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CASE PRESENTATION

SUBMENTAL ABSCESS

Supervisor:
dr. H. Oscar Djauhari, Sp. THT-KL

Penyusun:
Ranetta Putri

2012.061.011

Gabriella Sabrina

2012.061.012

Cintyadewi W

2012.061.013

Ilmu Kesehatan Telinga Hidung Tenggorok Kepala Leher


Fakultas Kedokteran Unika Atma Jaya Jakarta
RSUD Syamsudin, S.H., Sukabumi
Period 03 June 2013 06 July 2013

BAB I
CASE DISCUSSION
A. Patients Identity
Name: Nadira
Gender: female
Age: 3 years old
Occupation: B. Complaint
Chief complaint: swelling below the chin
Additional complaint: fever, tenderness, expand continuously
History of Present Illness
The patient came with swelling below the chin as chief complain. The
swelling started 6 days ago. Initial swelling arised after high fever the day before. The
swelling expanded continuously. The swelling appears red with fluctuation. History of
sorethroat, cold, dental infection or any trauma was denied. History of dysphagia was
denied. The patient can eat and drink normally.
C. Physical Examination
i. General examination
General Condition

: appear ill

Awareness

: compos mentis

Pulse rate

: 100x/minute

Respiration rate

: 27x/minute

Temperature

: 37,4oC

Lymph node

swelling
tenderness,

ii. ENT examination


Auris dextra et sinistra
-

Auricle

External auditory canal:

: normal

in

submental

region,

fluctuation (+)

redness,

heat,

Skin

: hiperemic (-/-), oedema (-/-)

Secretion

: (-/-)

Serumen

: (-/-)

Mass

: (-/-)

Laceration : (-/-)
-

Timpanic membrane: intact/intact, light reflex (+/+)

Retroauricular : normal

Cavum nasii
- Septum deviation: - Mucous: hiperemic (-/-) , oedema (-/-)
- Concha: (-/-)
- Secretion: (-/-)
- Mass : (-/-)
- Laceration : (-/-)
Nasopharynx and oropharynx
- Uvula
: middle
- Retropharynx
: hiperemic (-), granule (-)
- Arcus pharynx
: symmetrical, hiperemic (-/-)
Maxillofacial
: Symmetrical
Neck

: mass (+), lymphadenopathy (+)

D. Work Ups
1. Laboratory Examination:

Hb
Leucocyte
Thrombocyte
Bleeding time
Clotting time

: 10,4 g/dL
: 9.600/L
: 213.000/ L
: 2
: 6

2. Radiography
Anteroposterior
Lateral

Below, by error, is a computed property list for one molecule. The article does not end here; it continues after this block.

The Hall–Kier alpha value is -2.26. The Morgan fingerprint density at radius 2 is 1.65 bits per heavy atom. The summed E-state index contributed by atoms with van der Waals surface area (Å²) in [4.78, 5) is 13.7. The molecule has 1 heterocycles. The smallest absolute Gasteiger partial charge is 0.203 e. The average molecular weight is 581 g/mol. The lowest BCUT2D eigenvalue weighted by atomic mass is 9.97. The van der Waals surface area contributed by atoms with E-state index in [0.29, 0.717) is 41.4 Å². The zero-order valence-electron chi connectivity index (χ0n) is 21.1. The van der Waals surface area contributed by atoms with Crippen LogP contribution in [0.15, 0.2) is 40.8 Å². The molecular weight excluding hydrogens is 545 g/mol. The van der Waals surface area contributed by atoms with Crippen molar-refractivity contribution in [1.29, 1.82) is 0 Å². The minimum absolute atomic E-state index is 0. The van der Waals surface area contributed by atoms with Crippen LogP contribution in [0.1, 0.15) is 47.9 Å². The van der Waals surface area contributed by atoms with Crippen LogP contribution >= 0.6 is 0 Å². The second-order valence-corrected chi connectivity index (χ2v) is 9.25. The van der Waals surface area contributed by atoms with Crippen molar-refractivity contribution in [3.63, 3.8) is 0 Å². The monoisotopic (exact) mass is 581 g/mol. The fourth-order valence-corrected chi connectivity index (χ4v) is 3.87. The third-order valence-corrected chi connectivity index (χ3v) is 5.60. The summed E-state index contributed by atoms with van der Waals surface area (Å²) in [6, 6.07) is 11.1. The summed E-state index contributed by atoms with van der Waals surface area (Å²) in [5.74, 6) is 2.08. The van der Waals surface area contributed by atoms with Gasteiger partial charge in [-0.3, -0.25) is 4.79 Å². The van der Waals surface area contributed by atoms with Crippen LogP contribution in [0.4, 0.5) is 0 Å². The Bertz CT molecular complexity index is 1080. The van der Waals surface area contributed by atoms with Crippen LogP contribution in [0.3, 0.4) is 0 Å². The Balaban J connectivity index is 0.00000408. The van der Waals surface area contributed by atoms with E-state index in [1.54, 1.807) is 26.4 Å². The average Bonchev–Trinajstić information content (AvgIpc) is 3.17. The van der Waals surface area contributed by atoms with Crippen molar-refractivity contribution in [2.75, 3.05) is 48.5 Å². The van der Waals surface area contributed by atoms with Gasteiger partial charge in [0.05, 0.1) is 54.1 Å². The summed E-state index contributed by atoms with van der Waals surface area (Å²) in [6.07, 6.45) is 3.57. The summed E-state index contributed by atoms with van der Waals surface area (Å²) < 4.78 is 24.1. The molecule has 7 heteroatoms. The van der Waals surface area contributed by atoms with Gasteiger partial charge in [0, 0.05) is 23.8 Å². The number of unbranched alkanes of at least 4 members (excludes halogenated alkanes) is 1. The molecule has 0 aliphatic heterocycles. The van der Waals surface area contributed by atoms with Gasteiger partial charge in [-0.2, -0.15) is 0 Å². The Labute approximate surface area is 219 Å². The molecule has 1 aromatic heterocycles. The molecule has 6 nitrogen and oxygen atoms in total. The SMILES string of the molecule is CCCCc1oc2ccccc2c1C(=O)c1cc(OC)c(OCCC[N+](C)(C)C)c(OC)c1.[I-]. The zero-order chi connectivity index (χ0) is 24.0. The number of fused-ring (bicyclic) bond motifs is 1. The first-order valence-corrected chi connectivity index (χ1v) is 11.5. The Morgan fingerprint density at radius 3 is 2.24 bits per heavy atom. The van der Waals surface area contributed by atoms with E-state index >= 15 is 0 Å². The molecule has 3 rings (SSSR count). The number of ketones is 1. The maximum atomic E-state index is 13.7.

E. Working Diagnosis: Submental Abscess
F. Treatment:

Paracetamol syr 1x1 cth


Cefotaxime 0,5 gr IV 2x1
Metronidazole 500 mg IV 4x1/2
Drainage and curetase

BAB II
LITERATURE STUDY
2.1 BACKGROUND
The use of antibiotics has decreased the mortality from deep neck space
infections, but infections of the deep spaces of the neck still have potential for serious
and even life threatening complications. Surgery is still considered the main
treatment. However, early infections can be treated with antibiotics. Delay in
diagnosis, or a missed diagnosis can lead to serious complication and even death.
Even in the antibiotic era, a mortality rate 40% has been reported.
It is important to understand the biology of the disease, and understand the
anatomic pathways for the spread of infection. The aim is to intervene aggressively,
both medically and if indicated, surgically, prior to the onset of complications.
2.2 ANATOMY
Submandibular Space
The submandibular space is separated superiorly from the sublingual space by
the mylohyoid, hyoglossus, and styloglossus muscles medially and by the body of the
mandible laterally. The lateral border is the overlying skin, superficial fascia,
platysma muscle, and the superficial layer of the deep cervical fascia. Its inferior
boundary is formed by the anterior and posterior bellies of the digastric muscle. The
space communicates freely with the submental space anteriorly; and posteriorly with
the pharyngeal space. This space contains the submaxillary gland, Wharton's duct, the
lingual and hypoglossal nerves, the facial artery, and some lymph nodes and fat.
Submental Space
The submental space is a triangular space in the midline beneath the mandible,
with its lateral margins, the anterior bellies of the digastric muscle. The inferior border
of the space is the mylohyoid muscles, and the superior border is the overlying skin,
superficial fascia, and platysma muscle. It contains a few scattered lymph nodes and
fibrofatty tissue.

2.4 ETIOLOGY
Most abscess are polymicrobial, such as Staphylococcus aureus, Clostridium
clostridiforme, dan Prevotella buccae. In infants younger than 9 months of age,
Staphylococcus aureus is the predominant organism.
2.5 RISK FACTOR

Penetrating trauma

Trauma from surgical instrumentation

Retained foreign bodies